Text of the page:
In this work we use large-eddy simulations to investigate the mixing efficiency of CSIs in the submesoscale range. We find that centrifugally-dominated CSIs (i.e., CSI mostly driven by horizontal shear production) tend to have a higher mixing efficiency than symmetrically-dominated ones (i.e., driven by vertical shear production). The mixing efficiency associated with CSIs can therefore alternately be significantly higher or significantly lower than the canonical value used by most studies. These results can be understood in light of recent work on stratified turbulence, whereby CSIs control the background state of the flow in which smaller-scale secondary overturning instabilities develop, thus actively modifying the characteristics of mixing by Kelvin-Helmholtz instabilities. Our results also suggest that it may be possible to predict the mixing efficiency with more readily measurable parameters (namely the Richardson and Rossby numbers), which would allow for parameterization of this effect.

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A. Anutaliya, U. Send, J.L. McClean, J. Sprintall, M. Lankhorst, C.M. Lee, L. Rainville, W.N.C. Priyadarshani, and S.U.P. Jinadasa

Abstract

Boundary currents along the Sri Lankan eastern and southern coasts serve as a pathway for salt exchange between the Bay of Bengal and the Arabian Sea basins in the northern Indian Ocean that are characterized by their contrasting salinities. Measurements from two pairs of Pressure-sensing Inverted Echo Sounders (PIES) deployed along the Sri Lankan eastern and southern coasts as well as satellite measurements are used to understand the variability of these boundary currents and the associated salt transport. The volume transport in the surface (0-200 m depth) layer exhibits a seasonal cycle associated with the monsoonal wind reversal and interannual variability associated with the Indian Ocean Dipole (IOD). In this layer, the boundary currents transport low-salinity water out of the Bay of Bengal during the northeast monsoon, and transport high-salinity water into the Bay of Bengal during the fall monsoon transition of some years (e.g., 2015 and 2018). The Bay of Bengal salt input increases during the 2016 negative IOD as the eastward flow of highsalinity water during the fall monsoon transition intensifies, while the effect of the 2015/2016 El Niño on the Bay of Bengal salt input is still unclear. The time-mean eddy salt flux over the upper 200 m estimated for the April 2015 - March 2019 (December 2015 - November 2019) period along the eastern (southern) coast accounts for 9% (27%) of the salt budget required to balance an estimated 0.13 Sv of annual freshwater input into the Bay of Bengal.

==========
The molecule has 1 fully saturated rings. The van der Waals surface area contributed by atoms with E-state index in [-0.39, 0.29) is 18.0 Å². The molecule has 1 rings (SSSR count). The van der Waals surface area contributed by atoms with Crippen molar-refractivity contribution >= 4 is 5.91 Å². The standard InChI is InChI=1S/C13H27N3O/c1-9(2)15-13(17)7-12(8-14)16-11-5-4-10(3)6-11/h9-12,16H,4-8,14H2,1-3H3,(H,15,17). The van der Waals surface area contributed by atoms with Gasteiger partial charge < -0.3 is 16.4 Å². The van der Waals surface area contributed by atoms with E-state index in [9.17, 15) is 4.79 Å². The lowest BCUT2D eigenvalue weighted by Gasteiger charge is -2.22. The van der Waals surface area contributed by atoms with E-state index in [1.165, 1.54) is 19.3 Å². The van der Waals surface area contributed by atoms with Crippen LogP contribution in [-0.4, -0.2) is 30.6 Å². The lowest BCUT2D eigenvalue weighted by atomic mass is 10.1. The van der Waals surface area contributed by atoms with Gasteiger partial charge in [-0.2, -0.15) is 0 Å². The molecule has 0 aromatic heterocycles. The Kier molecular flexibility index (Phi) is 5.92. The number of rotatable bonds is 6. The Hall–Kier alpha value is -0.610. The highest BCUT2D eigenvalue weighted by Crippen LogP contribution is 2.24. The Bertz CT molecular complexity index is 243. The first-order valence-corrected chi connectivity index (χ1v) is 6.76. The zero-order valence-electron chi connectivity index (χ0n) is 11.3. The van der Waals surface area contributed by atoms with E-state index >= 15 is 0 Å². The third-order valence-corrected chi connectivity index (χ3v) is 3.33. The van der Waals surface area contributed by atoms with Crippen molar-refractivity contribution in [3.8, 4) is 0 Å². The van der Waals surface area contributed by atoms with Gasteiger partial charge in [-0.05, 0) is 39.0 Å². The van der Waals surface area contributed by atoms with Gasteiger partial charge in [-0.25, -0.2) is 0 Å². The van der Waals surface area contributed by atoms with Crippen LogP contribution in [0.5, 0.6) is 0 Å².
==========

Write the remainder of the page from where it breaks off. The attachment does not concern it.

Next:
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Gabin H. Urbancic, Kevin G. Lamb, Ilker Fer, and Laurie Padman

Abstract

The propagation of internal waves (IWs) of tidal frequency is inhibited poleward of the critical latitude, where the tidal frequency is equal to the Coriolis frequency (f). These sub-inertial IWs may propagate in the presence of background vorticity which can reduce rotational effects. Additionally, for strong tidal currents, the isopycnal displacements may evolve into internal solitary waves (ISWs). In this study, wave generation by the sub-inertial K1 and M2 tides over the Yermak Plateau (YP) is modelled to understand the linear response and the conditions necessary for the generation of ISWs. The YP stretches out into Fram Strait, a gateway into the Arctic Ocean for warm Atlantic-origin waters. We consider the K1 tide for a wide range of tidal amplitudes to understand the IW generation for different forcing. For weak tidal currents, the baroclinic response is predominantly at the second harmonic due to critical slopes. For sufficiently strong diurnal currents, ISWs are generated and their generation is not sensitive to the range of f and stratifications considered. The M2 tide is sub-inertial yet the response shows propagating IW beams with frequency just over f. We discuss the propagation of these waves and the influence of variations of f, as a proxy for variations in the background vorticity, on the energy conversion to IWs. An improved understanding of tidal dynamics and IW generation at high latitudes is needed to quantify the magnitude and distribution of turbulent mixing, and its consequences for the changes in ocean circulation, heat content, and sea ice cover in the Arctic Ocean.